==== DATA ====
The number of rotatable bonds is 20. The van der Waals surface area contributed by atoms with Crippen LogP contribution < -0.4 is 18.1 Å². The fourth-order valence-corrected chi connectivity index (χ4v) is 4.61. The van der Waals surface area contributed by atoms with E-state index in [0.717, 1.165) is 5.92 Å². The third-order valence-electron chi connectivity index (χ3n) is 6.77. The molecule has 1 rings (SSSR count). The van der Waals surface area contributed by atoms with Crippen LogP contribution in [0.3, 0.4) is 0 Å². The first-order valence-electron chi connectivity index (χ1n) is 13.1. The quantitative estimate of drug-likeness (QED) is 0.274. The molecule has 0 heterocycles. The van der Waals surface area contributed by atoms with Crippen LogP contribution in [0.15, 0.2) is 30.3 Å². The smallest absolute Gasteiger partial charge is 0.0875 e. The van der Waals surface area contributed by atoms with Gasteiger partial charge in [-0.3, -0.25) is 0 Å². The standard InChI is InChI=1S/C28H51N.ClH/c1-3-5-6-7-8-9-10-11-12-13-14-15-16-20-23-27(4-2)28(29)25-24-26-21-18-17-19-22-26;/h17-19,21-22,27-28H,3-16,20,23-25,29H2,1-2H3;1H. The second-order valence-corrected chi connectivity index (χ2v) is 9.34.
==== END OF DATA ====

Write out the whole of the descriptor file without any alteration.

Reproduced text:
The number of rotatable bonds is 20. The van der Waals surface area contributed by atoms with Crippen LogP contribution < -0.4 is 18.1 Å². The fourth-order valence-corrected chi connectivity index (χ4v) is 4.61. The van der Waals surface area contributed by atoms with E-state index in [0.717, 1.165) is 5.92 Å². The third-order valence-electron chi connectivity index (χ3n) is 6.77. The molecule has 1 rings (SSSR count). The van der Waals surface area contributed by atoms with Crippen LogP contribution in [0.3, 0.4) is 0 Å². The first-order valence-electron chi connectivity index (χ1n) is 13.1. The quantitative estimate of drug-likeness (QED) is 0.274. The molecule has 0 heterocycles. The van der Waals surface area contributed by atoms with Crippen LogP contribution in [0.15, 0.2) is 30.3 Å². The smallest absolute Gasteiger partial charge is 0.0875 e. The van der Waals surface area contributed by atoms with Gasteiger partial charge in [-0.3, -0.25) is 0 Å². The standard InChI is InChI=1S/C28H51N.ClH/c1-3-5-6-7-8-9-10-11-12-13-14-15-16-20-23-27(4-2)28(29)25-24-26-21-18-17-19-22-26;/h17-19,21-22,27-28H,3-16,20,23-25,29H2,1-2H3;1H. The second-order valence-corrected chi connectivity index (χ2v) is 9.34.